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    Have you considered that they're uncomfortable after picking up on this vibe because you've clearly attempted to hide it? It begs the question "Why?"

    Think about the two situations...

    You go in, as yourself and hide nothing (Obviously you don't go in wearing a badge that says "I'm gay, fucking deal with it" lol):

    1. They see you as a person
    2. There may be some who are uncomfortable with gay people
    3. They'll know you're being yourself
    4. Are you checking them out?

    You go in as you have been, and they pick up on this vibe:

    1. Are you gay?
    2. Are you trying to hide that you're gay?
    3. Why are you trying to hide that you're gay?
    4. Is this something you'd rather not discuss?
    5. Do you just want someone to let you know it's ok, and they don't care?
    6. Were you hiding it so you could check them out more easily?
    7. Are you hiding anything else?

    The list of questions for the second option go on far more than those in the first.

    I once had a gay driving instructor, and I can tell you now it was a bloody painful experience...

    He went out of his way to hide it and be professional, but there was no way in hell of not knowing he was gay. He would stumble when chatting about his "partner" to make sure he didn't use any specific gender terms. He would get uncomfortable if we drove by someone he was clearly checking out (and no, you can't stop yourself from having a sneaky look if you find someone attractive, no matter how many times people claim you can)

    It made me feel very uncomfortable to say the least.

    The whole time I was meant to be paying attention, I was sat there wondering why he was going out of his way to hide it. I couldn't help but wonder if I'd given the impression I wouldn't accept it for some reason, or would think less of him for it. Then I started wondering if I should just ask him about it and get it in the open, which obviously led to me questioning if maybe he was hiding it because HE wasn't comfortable with it...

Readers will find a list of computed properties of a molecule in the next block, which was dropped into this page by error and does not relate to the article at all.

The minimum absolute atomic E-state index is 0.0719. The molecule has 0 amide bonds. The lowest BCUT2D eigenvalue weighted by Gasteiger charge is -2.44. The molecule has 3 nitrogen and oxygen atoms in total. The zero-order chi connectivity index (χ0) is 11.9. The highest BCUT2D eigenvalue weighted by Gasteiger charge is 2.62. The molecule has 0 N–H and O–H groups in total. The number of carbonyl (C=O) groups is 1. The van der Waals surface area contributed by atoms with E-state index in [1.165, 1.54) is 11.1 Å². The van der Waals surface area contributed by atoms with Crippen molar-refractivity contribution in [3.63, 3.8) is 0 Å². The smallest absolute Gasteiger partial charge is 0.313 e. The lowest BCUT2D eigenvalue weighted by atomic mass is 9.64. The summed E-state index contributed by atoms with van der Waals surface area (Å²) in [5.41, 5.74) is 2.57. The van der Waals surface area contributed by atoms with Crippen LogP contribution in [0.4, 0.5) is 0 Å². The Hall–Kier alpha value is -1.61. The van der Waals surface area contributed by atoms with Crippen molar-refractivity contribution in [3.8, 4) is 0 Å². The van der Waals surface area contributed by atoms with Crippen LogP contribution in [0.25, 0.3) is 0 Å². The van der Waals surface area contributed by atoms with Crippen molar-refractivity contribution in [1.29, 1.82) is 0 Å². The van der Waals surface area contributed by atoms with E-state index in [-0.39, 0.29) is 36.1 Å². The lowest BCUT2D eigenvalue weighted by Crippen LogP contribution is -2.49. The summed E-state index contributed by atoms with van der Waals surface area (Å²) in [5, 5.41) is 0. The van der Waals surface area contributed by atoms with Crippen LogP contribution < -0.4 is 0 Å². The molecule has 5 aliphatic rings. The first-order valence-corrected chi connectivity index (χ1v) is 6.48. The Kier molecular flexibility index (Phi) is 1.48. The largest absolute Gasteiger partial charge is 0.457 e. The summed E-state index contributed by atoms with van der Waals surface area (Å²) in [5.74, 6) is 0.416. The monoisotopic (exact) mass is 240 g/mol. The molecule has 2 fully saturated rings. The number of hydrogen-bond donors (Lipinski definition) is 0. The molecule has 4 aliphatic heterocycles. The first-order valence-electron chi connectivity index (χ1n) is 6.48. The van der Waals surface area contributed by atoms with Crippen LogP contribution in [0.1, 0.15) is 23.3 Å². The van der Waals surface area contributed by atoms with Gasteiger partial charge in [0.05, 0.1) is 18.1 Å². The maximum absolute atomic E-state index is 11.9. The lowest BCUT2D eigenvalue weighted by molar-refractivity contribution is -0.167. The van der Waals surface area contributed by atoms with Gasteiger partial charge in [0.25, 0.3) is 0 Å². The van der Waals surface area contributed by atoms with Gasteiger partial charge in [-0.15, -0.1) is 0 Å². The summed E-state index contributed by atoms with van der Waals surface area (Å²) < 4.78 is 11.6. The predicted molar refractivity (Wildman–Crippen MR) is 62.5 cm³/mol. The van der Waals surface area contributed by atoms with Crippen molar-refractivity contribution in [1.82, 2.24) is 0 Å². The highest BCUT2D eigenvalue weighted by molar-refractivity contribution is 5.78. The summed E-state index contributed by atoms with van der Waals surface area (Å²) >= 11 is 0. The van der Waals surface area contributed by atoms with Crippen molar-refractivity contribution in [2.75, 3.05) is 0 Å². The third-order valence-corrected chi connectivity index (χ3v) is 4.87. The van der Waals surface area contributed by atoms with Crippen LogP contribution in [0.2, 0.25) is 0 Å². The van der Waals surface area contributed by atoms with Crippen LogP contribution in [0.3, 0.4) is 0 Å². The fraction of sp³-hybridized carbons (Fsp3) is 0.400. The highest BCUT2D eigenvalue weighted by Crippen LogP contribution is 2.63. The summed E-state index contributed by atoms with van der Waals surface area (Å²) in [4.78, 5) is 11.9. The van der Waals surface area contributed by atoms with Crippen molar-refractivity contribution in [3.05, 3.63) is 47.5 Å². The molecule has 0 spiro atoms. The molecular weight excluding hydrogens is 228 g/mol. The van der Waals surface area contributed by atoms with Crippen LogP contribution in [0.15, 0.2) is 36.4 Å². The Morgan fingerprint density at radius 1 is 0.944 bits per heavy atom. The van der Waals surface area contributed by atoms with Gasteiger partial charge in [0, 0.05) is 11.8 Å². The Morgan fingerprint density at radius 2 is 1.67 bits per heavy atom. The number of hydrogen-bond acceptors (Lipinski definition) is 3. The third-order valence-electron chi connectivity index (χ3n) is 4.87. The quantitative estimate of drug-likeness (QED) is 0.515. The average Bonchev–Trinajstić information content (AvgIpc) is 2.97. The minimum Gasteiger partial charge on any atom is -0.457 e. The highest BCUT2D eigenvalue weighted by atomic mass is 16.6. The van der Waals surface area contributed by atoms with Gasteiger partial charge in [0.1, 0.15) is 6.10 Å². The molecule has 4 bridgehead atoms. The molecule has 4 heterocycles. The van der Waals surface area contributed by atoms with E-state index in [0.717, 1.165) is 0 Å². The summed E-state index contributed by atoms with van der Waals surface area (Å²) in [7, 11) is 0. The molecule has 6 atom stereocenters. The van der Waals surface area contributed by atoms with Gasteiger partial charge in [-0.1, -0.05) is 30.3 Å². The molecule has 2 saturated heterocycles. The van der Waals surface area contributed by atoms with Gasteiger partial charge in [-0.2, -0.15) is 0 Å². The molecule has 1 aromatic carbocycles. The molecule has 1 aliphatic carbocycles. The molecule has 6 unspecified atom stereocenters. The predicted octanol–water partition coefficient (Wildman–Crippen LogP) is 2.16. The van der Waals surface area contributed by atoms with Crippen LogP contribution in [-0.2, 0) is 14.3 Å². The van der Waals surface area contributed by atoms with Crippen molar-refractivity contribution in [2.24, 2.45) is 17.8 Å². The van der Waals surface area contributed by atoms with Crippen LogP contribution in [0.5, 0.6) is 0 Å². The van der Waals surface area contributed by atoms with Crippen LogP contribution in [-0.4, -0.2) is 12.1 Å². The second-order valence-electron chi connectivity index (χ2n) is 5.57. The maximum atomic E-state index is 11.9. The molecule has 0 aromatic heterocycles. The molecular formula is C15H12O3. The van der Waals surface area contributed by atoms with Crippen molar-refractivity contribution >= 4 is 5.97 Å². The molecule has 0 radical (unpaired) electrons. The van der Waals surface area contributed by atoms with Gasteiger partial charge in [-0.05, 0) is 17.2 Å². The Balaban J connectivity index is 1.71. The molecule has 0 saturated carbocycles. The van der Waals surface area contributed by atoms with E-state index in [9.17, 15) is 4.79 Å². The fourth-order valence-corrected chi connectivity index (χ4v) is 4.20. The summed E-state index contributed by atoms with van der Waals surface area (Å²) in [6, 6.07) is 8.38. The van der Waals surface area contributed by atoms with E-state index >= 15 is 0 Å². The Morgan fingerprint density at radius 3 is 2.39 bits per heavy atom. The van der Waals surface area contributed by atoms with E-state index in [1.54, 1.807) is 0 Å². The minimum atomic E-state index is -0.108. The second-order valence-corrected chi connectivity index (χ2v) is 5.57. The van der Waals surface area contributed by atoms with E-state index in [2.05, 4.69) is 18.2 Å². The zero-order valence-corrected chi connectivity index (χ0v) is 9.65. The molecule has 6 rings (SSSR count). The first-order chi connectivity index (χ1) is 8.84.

It is entirely possible that their discomfort isn't with you "seeming gay" or giving off the odd vibe, but with them not knowing how to react or even if there is anything to be reacting to.

    Nothing makes people more uncomfortable than feeling someone isn't being true to themselves or others... It just leads to too many unanswered questions, and no way of getting them answered without even more uncomfortable feelings.
     
  13. ColonialBoy

    ColonialBoy Member

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    Yes thats true, but it can affect your job if somebody goes to a supervisor and says they are uncomfortable with you working there.

    What is the "proper" point of view? Is your view peter79any more valid than mine?
     
  14. ColonialBoy

    ColonialBoy Member

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    Thats what I try to do and it usually solves the problem. But often the people who walk by I have not working relationship with.

    The reactions tend to be
    - talk to me 10%
    - be suspicious 70%
    - avoid at all costs 10%
    - discuss with supervisor and supervisor is suspicious as well 10%

    These reactions are consistent over 10 years.
     
  15. ColonialBoy

    ColonialBoy Member

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    You have hit the nail on the head. Its my problem if I make them uncomfortable & thats why I'm looking for suggestions at solving it.

    I probably have talked to around 2000 people in my professional life, only one has mentioned they are openly gay. I've never met a female at work who admitted to being lesbian. I work in conservative jobs in conservative cities nothing like San Francisco.
     
  16. Kotchanski

    Staff Member Moderator Gold Member

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    I'm going to send you a PM to elaborate a little, as I don't want to go into more detail in public :wink:
     
  17. zpacifico

    zpacifico New Member

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    There is no "proper" point of view, there is only your point of view.
    Posing my ways onto you would be silly. I do hope my line did not piss you off, haven't had the intention to do so. But in case if it did you should ask yourself why did it do so.